Exhibition Titled “Borislav Bora Grigorović” by Dragica Gaćeša Opened at the National Theatre Museum
29 December 2021
The exhibition titled “Borislav Bora Grigorović” the author of which is Dragica Gaćeša dedicated to this renowned theatre, television and film director, actor and scriptwriter (1928-2010) was opened on December 29 at the National Theatre Museum.
The exhibition presents a retrospective of the work of this great man, born in 1928 in Trebinje, from his first acting steps, then throughout a decade he spent as a member of the National Theatre in Sarajevo (1954-1964) to which he gave 30 plays, until he moved to the National Theatre in Belgrade where he stayed until the end of his career.
Apart from the author, the acting General Manager of the National Theatre, Svetislav Goncić, playwright Miodrag Ilić and Grigorović's daughter Ana, a director at the National Theatre, also spoke at the opening.
Director Dragan Stevović greeted the audience on behalf of the National Theatre Museum, and then the acting General Manager of the National Theatre, Svetislav Goncić, took the floor and thanked everyone who came "tonight to the opening of the exhibition dedicated to a great person with an exceptional biography."
“As a child, I had the opportunity to work with some great names, dear older colleagues, and from that period I brought with me respect and understanding for people like Bora. Thanks to this exhibition, we will have the opportunity to go through the history of the National Theatre a bit. In that context, I want to say that the National Theatre faces some uncertain time, a risk that the future may carry… And yet, without that risk which is characteristic for creativity, the future would consist only of administering some tasks. That uncertainty is not so difficult, if we know who was here before us and where we were. Therefore, if in the very basis, in the foundation of the years behind us, we have a name like dear Bora Grigorović, then we know that we are on the right track and we will certainly try to show our respect through the plays that we will stage and through the activities of the National Theatre Museum thus commemorating those important people because of whom we have the honour to stand here today ", said Svetislav Goncić.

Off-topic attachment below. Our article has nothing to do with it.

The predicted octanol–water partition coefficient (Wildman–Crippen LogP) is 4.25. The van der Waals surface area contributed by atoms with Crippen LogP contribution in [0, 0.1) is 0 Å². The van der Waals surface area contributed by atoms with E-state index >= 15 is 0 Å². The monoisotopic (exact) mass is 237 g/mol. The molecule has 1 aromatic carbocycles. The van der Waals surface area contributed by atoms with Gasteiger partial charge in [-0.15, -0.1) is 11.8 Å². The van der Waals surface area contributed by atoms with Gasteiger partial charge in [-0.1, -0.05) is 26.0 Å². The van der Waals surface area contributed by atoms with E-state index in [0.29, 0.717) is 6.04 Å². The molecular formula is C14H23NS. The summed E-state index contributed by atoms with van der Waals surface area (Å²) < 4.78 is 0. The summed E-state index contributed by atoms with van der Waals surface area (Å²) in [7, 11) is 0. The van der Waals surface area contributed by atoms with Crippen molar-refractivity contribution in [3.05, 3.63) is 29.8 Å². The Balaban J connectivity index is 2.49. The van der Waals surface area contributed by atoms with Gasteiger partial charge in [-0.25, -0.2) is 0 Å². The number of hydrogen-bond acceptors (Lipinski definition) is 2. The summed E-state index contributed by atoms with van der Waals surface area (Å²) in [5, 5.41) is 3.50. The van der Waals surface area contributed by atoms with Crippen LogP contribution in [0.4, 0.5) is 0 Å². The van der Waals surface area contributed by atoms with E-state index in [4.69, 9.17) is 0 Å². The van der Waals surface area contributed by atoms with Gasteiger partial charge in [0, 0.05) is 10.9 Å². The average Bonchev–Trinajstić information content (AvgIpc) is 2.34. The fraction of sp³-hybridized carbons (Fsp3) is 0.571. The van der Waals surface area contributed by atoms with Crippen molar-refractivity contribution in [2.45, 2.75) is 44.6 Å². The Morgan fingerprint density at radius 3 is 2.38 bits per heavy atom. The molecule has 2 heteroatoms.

Miodrag Ilić pointed out that Grigorović remained in the fondest memories of all those with whom he collaborated, both as a man and as an artist.
Ilić said that Grigorović, apart from being a very successful director, was also remembered as an actor, reminding that he acted in one of our first films - "Life is Ours" directed by Gustav Gavrin.
According to him, Grigorović possessed that specific genteelness which was characteristic of Mostar and Trebinje mentality.
"Bora was quiet, unobtrusive, hardworking, meticulous. He never got into any conflict with anyone. I have never heard that he quarrelled with anyone, that he got into any kind of a misunderstanding. Bora always knew how to find the right word ... I remember him as one of my best collaborators, really. As the Drama Manager, I could always rely on him, at any time”, Ilić emphasized.
Ana Grigorović reminded those present that it was only the second time in the past eleven years that she spoke publicly about her father.
"The reason for speaking about him then was his death, and now we are here to celebrate his life. In that sense, I am very grateful to Dragica Gaćeša who designed this exhibition", this talented director said and then, with a lot of emotion, continued to evoke her memories of her father, talking about the lessons she learnt from him, which, as she pointed out, were very important both for us, as people, and also for the theatre.